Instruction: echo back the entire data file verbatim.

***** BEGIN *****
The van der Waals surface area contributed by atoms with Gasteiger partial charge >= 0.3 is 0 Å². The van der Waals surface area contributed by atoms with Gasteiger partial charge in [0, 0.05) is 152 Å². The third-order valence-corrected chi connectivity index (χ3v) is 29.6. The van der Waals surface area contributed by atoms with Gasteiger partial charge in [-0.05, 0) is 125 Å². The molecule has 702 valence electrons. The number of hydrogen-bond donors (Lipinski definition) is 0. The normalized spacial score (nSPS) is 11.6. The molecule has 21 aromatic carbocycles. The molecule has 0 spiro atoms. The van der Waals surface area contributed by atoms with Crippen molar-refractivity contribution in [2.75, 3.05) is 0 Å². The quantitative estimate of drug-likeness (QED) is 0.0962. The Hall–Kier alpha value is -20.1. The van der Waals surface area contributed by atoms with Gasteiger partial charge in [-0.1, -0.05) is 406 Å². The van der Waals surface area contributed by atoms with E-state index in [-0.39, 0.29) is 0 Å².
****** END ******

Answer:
The van der Waals surface area contributed by atoms with Gasteiger partial charge >= 0.3 is 0 Å². The van der Waals surface area contributed by atoms with Gasteiger partial charge in [0, 0.05) is 152 Å². The third-order valence-corrected chi connectivity index (χ3v) is 29.6. The van der Waals surface area contributed by atoms with Gasteiger partial charge in [-0.05, 0) is 125 Å². The molecule has 702 valence electrons. The number of hydrogen-bond donors (Lipinski definition) is 0. The normalized spacial score (nSPS) is 11.6. The molecule has 21 aromatic carbocycles. The molecule has 0 spiro atoms. The van der Waals surface area contributed by atoms with Crippen molar-refractivity contribution in [2.75, 3.05) is 0 Å². The quantitative estimate of drug-likeness (QED) is 0.0962. The Hall–Kier alpha value is -20.1. The van der Waals surface area contributed by atoms with Gasteiger partial charge in [-0.1, -0.05) is 406 Å². The van der Waals surface area contributed by atoms with E-state index in [-0.39, 0.29) is 0 Å².